– Utilities: $150 for electric, $50 for internet, water varies
– Gas: $120-150/month for driving averages
– Entertainment: $200-300+/month if you go out frequently
– Healthcare: $200/month for decent PPO coverage

So on $90K, you may have to be a bit careful, but you can definitely live comfortably, save some money, and still immerse yourself in all the fun Austin has to offer! The lack of state income tax is huge. Just avoid paying insane “live, work, play” luxury apartment prices if you want extra cash.

Posts: 11
FoodieFam512 @foodiefam512
Joined: 11 months ago

As a born-and-raised Austinite with a family of 4 (2 kids under 10), my perspective might be a bit different. $90K as a single person is definitely enough to live well, but costs can add up rapidly for families.

Housing will likely be your biggest expense – we pay $2,800 for a 3-bed townhouse in the suburbs about 30 mins from downtown to be in the decent school districts. Rent has gone up significantly in the last 5 years.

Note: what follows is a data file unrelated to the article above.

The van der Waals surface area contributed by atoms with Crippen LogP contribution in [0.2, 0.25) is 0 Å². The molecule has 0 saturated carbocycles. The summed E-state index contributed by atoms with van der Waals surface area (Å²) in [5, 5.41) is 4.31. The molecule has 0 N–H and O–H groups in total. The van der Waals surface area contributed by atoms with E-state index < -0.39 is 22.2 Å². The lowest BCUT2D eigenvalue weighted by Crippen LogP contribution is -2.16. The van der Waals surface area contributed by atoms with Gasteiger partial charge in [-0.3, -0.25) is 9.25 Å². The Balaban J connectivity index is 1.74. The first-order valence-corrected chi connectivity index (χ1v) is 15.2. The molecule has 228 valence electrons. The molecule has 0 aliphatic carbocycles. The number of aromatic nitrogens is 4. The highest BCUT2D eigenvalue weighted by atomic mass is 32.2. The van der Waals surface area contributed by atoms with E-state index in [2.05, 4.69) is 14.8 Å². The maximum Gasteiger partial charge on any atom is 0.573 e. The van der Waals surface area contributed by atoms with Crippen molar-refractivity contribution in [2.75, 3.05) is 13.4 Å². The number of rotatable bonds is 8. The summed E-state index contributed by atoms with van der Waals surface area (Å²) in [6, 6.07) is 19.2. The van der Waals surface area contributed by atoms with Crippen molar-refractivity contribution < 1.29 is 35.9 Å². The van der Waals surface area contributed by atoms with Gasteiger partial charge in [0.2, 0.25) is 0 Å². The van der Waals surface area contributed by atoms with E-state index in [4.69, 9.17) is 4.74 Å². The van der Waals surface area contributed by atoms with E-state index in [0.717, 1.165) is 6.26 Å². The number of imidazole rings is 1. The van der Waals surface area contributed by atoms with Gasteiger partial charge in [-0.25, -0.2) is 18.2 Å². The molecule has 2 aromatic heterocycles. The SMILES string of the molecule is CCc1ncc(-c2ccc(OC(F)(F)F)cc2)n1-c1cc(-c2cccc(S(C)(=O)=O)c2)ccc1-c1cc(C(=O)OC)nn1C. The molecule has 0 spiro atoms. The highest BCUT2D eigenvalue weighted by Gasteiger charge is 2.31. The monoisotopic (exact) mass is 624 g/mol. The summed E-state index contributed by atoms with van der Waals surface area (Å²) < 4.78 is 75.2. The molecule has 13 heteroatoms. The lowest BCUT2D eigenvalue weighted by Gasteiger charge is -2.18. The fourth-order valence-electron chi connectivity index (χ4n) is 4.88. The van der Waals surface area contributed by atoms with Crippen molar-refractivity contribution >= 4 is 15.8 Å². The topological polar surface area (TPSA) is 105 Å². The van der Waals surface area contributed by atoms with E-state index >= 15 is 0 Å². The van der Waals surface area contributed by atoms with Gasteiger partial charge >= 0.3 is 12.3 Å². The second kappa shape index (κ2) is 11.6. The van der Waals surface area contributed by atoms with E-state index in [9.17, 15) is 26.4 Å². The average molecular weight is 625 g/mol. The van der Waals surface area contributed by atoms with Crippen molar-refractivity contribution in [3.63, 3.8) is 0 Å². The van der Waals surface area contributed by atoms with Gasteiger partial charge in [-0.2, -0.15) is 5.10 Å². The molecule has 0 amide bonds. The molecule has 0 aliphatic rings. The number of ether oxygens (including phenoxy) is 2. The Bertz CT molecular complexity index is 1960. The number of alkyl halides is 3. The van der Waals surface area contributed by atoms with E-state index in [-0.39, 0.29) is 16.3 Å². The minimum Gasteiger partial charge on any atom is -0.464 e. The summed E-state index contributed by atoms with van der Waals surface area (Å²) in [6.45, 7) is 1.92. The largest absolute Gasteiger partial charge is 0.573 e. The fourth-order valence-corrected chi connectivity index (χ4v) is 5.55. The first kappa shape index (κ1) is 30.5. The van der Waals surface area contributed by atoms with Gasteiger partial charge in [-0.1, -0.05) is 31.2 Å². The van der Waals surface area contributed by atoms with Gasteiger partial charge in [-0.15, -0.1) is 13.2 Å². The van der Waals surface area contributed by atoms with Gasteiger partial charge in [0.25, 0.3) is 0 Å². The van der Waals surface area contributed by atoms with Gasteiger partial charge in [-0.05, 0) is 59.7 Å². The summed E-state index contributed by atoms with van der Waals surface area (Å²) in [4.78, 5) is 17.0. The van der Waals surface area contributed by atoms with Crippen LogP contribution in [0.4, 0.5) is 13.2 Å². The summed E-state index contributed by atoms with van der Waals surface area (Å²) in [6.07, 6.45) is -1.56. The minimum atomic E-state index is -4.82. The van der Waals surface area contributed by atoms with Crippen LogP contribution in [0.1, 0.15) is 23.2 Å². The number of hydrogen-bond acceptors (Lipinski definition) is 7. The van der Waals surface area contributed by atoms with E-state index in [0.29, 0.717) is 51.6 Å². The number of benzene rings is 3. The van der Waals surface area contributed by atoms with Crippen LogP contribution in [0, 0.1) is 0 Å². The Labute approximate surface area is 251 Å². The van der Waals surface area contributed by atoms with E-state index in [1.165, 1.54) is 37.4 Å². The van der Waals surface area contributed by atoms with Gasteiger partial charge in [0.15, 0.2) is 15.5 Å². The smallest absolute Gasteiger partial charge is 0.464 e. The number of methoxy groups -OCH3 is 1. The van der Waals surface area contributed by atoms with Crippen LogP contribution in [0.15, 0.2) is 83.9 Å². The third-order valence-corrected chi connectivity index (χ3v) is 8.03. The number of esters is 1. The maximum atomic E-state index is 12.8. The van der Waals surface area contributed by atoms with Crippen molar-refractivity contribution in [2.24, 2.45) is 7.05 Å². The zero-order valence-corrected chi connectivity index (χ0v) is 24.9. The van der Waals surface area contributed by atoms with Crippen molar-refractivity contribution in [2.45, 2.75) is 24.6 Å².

Groceries for our family run about $800-1,000 per month if we stick to basic stuff from HEB and Costco. Shopping at higher-end stores like Whole Foods would be way more. Eating out even once a week for a family of 4 is easily $50-80 at a casual restaurant.

Utilities around $300/month for electricity, water, gas, internet. Have to run strong A/C in the summers. Each car is maybe $150/month for gas and insurance. Healthcare through my employer is $600/month for family coverage.

The costs aren’t crazy compared to bigger cities, but they can really add up for families. We do take advantage of lots of free/cheap activities Austin offers – parks, hiking trails, public pools, and the revamped public libraries to help save money. And no state income tax!